If You Think Models Don’t Have Stretch Marks, You’re Wrong

Models in ads and magazines have been promoting an unattainable level of beauty for too long. For decades now, real women with weight issues, stretch marks, and other blemishes have felt self-conscious while flipping through the pages of magazines, wondering how the women featured could be so beautiful, in such good shape, and have such flawless skin. How do they do it?

The answer is that they’re not what they appear to be. The magazines that publish these photographs do significant editing and retouching to make their models appear to be perfect when they’re anything but. Models, like regular people, struggle with blemishes, skin unevenness, and stretch marks, but with makeup and Photoshop, those imperfections can be easily covered up.

Victoria’s Secret Releases a Photo of a Model with Stretch Marks

Victoria’s Secret released images last month from a photoshoot of model Jasmine Tookes where stretch marks are visibly displayed on her hip, proving that even models have imperfections. The photos prove two things: one is that perfection as portrayed in magazines is a fairy tale, and the other is that it is absolutely possible to be beautiful even with imperfections. Tookes is no less gorgeous with stretch marks on her hip than she is with the stretch marks covered or edited.

While the photos were not released with any comment about the lack of editing, many companies have moved recently to feature more natural photos. American Eagle’s lingerie brand Aerie saw a 20% increase in sales after publicly announcing it wouldn’t Photoshop its models in 2014, and Sports Illustrated featured Ashley Graham on the cover of its “Swimsuit” issue this year. Graham, a size-16 model, is as stunning in her swimsuit as any skinnier model in the issue.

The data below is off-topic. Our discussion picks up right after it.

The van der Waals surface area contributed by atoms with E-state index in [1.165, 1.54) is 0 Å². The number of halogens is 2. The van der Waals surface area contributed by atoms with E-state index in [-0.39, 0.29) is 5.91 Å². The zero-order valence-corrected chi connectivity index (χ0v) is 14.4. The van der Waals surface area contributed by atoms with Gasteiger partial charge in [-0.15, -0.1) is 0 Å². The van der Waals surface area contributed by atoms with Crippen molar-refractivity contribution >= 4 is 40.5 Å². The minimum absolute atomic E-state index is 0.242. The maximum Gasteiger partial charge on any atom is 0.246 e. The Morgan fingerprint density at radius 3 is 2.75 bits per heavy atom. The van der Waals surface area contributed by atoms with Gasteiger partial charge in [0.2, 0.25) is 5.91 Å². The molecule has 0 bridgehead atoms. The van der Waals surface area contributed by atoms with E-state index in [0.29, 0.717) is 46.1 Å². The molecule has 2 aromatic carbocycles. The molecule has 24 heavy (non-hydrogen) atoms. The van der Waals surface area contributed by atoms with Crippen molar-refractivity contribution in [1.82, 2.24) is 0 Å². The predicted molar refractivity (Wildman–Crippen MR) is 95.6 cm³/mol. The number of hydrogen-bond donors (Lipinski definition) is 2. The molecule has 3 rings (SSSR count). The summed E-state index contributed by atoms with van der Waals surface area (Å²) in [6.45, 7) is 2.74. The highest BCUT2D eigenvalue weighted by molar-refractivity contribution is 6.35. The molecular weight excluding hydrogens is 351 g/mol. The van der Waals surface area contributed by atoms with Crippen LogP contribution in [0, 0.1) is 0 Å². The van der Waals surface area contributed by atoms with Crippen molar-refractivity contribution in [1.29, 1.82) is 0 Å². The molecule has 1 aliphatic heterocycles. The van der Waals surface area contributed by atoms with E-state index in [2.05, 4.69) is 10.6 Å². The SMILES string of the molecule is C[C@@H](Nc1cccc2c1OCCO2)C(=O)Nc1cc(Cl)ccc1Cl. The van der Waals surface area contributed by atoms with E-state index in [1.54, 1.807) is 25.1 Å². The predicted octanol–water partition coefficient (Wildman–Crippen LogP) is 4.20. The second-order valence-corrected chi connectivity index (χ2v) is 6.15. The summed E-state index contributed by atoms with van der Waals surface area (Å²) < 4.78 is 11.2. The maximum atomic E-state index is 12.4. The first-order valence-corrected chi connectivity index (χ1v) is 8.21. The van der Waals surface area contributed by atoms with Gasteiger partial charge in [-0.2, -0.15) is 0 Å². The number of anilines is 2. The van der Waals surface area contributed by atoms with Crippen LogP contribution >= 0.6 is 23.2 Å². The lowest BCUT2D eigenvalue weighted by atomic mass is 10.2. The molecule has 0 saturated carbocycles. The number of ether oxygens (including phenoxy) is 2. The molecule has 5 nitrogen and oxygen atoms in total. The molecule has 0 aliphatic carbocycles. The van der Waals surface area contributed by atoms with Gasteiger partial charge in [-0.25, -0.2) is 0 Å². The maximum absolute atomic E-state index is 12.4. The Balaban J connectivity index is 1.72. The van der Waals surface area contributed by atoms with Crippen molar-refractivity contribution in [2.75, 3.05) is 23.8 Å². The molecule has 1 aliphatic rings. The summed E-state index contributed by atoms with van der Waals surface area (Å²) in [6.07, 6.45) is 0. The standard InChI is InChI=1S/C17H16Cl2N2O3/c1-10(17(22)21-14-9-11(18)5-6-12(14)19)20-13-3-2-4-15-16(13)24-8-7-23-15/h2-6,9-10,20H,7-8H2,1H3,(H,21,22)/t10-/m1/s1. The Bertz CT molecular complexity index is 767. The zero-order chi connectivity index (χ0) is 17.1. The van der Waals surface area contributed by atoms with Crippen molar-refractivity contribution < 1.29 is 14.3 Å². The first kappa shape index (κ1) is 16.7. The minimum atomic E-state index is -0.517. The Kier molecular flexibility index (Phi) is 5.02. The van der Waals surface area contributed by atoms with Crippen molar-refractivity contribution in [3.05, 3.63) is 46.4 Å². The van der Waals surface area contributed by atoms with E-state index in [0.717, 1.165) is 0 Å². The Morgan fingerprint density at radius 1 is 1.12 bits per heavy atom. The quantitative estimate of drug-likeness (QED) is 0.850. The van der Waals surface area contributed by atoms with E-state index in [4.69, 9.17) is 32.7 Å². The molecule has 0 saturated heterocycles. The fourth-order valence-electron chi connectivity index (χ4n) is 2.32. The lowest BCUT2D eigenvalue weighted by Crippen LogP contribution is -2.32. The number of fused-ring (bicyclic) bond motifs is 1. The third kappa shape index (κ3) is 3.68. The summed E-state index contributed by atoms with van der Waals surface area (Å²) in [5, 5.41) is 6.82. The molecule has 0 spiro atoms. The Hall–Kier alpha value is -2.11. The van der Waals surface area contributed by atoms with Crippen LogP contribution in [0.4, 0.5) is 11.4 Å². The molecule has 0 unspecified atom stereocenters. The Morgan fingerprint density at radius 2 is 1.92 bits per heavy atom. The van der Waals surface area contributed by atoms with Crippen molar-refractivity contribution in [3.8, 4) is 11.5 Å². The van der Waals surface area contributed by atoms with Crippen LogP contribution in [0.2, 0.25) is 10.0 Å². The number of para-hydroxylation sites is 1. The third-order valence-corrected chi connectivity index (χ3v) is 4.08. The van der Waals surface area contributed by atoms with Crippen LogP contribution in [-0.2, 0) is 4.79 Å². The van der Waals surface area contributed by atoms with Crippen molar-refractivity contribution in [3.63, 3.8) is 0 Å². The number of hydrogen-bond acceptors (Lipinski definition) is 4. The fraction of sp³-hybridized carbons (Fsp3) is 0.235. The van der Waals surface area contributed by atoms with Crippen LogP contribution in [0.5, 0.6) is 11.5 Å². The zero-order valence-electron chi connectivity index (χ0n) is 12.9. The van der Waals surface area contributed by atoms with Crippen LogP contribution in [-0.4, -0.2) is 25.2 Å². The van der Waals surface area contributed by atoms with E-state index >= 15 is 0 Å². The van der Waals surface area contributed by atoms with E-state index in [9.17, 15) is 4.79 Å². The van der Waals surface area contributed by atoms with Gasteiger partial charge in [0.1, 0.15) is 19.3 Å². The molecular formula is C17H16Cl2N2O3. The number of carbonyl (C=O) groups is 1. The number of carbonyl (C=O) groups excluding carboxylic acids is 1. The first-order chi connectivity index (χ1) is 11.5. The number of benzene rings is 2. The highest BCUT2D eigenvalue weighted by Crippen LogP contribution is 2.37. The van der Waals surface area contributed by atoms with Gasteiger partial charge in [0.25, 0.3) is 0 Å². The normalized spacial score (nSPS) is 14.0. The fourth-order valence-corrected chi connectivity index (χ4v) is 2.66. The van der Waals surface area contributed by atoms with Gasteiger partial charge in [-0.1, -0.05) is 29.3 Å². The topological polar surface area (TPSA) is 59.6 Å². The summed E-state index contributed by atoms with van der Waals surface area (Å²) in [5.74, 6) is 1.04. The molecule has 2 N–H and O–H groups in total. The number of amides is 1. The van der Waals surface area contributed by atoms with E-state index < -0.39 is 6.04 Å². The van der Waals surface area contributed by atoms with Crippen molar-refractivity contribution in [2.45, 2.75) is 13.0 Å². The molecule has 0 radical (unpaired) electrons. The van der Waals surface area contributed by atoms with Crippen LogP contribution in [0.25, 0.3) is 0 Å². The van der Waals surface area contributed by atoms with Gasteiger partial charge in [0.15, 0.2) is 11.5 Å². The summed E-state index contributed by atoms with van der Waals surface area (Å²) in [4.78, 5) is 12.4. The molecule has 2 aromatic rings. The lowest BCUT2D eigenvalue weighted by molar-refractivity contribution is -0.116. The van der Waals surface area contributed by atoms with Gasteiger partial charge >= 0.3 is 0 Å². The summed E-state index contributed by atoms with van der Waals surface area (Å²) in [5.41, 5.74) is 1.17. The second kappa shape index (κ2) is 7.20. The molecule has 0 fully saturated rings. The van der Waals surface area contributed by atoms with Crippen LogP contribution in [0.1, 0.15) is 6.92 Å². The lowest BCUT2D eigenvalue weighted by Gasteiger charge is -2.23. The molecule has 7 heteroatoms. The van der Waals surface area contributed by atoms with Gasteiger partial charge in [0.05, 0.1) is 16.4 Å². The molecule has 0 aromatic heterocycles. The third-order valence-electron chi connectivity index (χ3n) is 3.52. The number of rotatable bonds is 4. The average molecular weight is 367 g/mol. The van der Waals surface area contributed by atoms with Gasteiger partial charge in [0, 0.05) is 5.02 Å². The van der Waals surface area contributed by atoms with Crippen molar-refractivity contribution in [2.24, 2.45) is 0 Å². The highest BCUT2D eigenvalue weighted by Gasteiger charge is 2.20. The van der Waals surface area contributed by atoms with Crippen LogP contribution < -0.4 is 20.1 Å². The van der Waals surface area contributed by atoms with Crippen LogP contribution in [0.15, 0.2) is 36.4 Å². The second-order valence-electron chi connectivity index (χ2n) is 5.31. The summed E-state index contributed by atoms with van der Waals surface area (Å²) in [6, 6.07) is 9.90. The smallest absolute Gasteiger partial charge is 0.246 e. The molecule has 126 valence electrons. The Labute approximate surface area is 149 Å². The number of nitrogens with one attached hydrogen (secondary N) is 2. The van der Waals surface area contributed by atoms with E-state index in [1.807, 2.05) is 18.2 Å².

Reestablishing the Real Body as Beautiful

Many women have stretch marks. According to statistics, there are more women in the world with stretch marks than without. Stretch marks are caused by many factors, including pregnancy, weight gain, genetics, sun damage, puberty, and changing hormones. However, brands and publishers have historically taken so much effort to hide stretch marks on models that many women feel alone in their battle with striae, feel as though other women aren’t struggling with the same issues.

Complicating the self-image issues that go hand in hand with stretch marks is the fact that stretch marks don’t go away on their own and must be treated to fade or disappear. Some of the most effective treatment options are extremely expensive and require women to undergo months of appointments and treatments before seeing any visible effects, so getting rid of stretch marks for a lot of women just hasn’t been an option.

A Cost-Friendly Stretch Mark Treatment

Knowing that even models have stretch marks can make you feel more confident in your appearance. However, you don’t have to live with stretch marks forever. Many stretch mark removal creams are available over the counter that provide a cost-effective way to fade stretch mark scars.